‘I don’t expect my love affairs to last for long
Never fooled myself that my dreams would come true
Being used to trouble I anticipate it
But all the same I hate it
Wouldn’t you?………’

In 1981 with these exquisitely sung words, Kim Kallie as Peron’s mistress in Evita entered my life. I was twenty, still at drama school, and I sat in the audience utterly transfixed by this beautiful, heart wrenching performance. Bob Martin, the theatre photographer at the time wrote:
“Although it was a cameo role, her performance of one number, “Another suitcase, another show” proved a show-stopper. Of course Rice’s beautifully written lyrics and the song’s pathetic, heartbreaking qualities evoking the audience’s sympathy helped, but I believe it was largely because of the wonderful way Kim sang it.”

I learned that Kim Kallie’s mother was Judy Page. For those of you that have no idea of who Judy Page and Kim Kallie are, let me fill you in.
Judy Page is an outstanding singer and musical theatre performer. She has starred in many musical compilations : Brel, Piaf, Jerome Kern, Rodgers & Hammerstein, Judy Garland and Jerry’s Girls for which she won the Dalro Award for Best Performance in a musical. She is also known for the leads she has played in musicals such as: Chicago, The King and I, Hello Dolly and Mame. In 2012 she was presented with the Naledi Life Time Achievement Award. Being given my own Naledi Award, The Lesedi Spirit of Courage, I can appreciate the pride Judy felt on receiving this phenomenal award.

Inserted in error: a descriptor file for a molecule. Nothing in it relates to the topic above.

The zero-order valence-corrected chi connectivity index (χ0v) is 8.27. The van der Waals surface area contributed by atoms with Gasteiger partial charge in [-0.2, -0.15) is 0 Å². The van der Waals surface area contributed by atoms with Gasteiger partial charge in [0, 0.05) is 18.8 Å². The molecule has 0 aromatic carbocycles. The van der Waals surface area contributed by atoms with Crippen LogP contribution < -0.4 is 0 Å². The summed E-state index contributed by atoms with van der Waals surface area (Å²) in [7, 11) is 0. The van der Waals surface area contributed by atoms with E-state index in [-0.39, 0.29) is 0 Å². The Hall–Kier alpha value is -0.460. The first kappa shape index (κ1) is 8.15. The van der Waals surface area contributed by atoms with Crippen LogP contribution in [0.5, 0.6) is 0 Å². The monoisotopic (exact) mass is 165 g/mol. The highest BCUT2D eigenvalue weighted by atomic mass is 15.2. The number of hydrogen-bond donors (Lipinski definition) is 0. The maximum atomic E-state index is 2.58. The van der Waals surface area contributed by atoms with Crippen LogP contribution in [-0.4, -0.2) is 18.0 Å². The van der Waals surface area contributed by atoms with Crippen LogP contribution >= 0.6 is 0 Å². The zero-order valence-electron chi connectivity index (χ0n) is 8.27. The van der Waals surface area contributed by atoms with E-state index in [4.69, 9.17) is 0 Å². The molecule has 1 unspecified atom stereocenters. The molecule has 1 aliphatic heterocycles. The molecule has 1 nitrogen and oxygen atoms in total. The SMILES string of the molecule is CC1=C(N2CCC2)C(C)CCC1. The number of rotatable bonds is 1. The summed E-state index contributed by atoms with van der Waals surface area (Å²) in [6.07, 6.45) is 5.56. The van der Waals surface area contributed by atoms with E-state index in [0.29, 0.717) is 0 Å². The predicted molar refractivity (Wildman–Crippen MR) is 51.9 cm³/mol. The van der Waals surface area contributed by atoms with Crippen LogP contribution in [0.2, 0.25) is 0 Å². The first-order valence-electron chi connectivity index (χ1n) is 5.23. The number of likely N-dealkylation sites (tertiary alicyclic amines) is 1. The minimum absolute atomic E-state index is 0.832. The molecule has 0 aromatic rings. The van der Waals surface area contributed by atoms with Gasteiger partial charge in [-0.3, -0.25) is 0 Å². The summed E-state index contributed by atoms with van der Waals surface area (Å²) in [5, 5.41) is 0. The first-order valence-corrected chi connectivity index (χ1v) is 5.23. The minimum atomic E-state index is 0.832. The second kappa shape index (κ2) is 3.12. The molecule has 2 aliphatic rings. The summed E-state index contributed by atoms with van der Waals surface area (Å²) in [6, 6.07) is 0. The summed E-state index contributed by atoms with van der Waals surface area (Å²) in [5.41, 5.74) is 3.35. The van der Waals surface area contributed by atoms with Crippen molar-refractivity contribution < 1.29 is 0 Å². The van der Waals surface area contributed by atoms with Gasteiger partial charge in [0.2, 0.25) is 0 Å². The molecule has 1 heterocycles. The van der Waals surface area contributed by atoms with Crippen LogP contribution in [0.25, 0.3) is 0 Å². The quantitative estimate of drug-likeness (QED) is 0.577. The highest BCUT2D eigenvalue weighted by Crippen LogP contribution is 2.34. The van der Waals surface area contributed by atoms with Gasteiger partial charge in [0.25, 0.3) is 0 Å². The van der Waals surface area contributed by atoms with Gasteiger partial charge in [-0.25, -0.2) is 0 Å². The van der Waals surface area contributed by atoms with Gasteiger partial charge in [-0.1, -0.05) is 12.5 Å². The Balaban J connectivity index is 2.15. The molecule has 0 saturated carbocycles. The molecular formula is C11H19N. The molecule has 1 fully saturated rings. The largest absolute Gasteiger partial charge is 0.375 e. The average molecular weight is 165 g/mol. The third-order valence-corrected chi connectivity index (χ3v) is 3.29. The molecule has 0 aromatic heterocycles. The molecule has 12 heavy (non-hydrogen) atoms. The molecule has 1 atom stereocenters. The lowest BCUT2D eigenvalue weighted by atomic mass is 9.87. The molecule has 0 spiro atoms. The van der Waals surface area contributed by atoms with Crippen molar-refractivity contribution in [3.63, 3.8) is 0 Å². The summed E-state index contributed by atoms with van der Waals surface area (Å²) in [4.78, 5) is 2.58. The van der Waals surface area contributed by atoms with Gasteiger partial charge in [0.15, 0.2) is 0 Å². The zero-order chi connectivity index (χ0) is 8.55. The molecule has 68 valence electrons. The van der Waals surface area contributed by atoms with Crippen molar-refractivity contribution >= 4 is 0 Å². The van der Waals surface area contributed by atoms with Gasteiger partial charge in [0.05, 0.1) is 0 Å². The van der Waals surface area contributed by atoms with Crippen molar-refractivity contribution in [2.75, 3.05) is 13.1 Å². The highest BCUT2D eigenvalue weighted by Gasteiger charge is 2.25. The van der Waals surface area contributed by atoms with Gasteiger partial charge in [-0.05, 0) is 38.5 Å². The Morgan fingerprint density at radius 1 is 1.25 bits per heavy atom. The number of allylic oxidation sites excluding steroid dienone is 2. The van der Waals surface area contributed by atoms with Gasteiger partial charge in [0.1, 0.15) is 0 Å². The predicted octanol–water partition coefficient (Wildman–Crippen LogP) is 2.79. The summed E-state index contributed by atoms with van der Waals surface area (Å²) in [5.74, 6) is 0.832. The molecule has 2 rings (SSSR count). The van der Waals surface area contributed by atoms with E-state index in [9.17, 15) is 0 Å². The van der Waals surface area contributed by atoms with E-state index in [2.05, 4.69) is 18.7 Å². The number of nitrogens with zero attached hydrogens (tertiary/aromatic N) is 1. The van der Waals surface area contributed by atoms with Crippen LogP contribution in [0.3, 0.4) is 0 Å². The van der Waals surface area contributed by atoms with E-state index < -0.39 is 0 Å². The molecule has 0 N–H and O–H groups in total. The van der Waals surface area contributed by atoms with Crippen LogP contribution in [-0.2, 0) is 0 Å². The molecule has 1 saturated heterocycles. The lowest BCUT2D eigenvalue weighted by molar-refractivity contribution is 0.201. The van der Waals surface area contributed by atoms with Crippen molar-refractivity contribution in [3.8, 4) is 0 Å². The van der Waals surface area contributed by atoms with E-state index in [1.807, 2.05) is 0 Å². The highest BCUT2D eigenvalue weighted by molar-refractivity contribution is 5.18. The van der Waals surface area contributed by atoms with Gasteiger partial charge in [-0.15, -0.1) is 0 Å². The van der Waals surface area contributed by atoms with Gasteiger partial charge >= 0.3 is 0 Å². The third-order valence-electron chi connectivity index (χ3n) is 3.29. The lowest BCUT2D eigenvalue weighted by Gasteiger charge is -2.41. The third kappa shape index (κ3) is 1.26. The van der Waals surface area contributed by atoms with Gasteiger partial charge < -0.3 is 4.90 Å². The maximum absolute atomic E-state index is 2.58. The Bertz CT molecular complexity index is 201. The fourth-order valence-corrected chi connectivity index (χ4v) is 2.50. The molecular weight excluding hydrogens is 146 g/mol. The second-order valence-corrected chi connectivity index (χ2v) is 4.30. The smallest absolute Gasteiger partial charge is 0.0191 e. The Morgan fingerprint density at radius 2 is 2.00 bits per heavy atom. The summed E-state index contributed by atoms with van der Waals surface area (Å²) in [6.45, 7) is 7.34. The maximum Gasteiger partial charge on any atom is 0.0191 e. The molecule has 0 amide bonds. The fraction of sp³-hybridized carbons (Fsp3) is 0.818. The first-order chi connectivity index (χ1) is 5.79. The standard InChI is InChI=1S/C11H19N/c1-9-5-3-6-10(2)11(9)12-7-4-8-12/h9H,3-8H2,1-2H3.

Kim is a singer supreme and has been awarded numerous platinum records. During the apartheid era, together with Attie Van Wyk and Phill Hollace they created the pseudonym of Margino for Kim. They toured around the country with Kim singing songs that they had collaborated on together. Kim has performed prolifically on stage in numerous successful productions.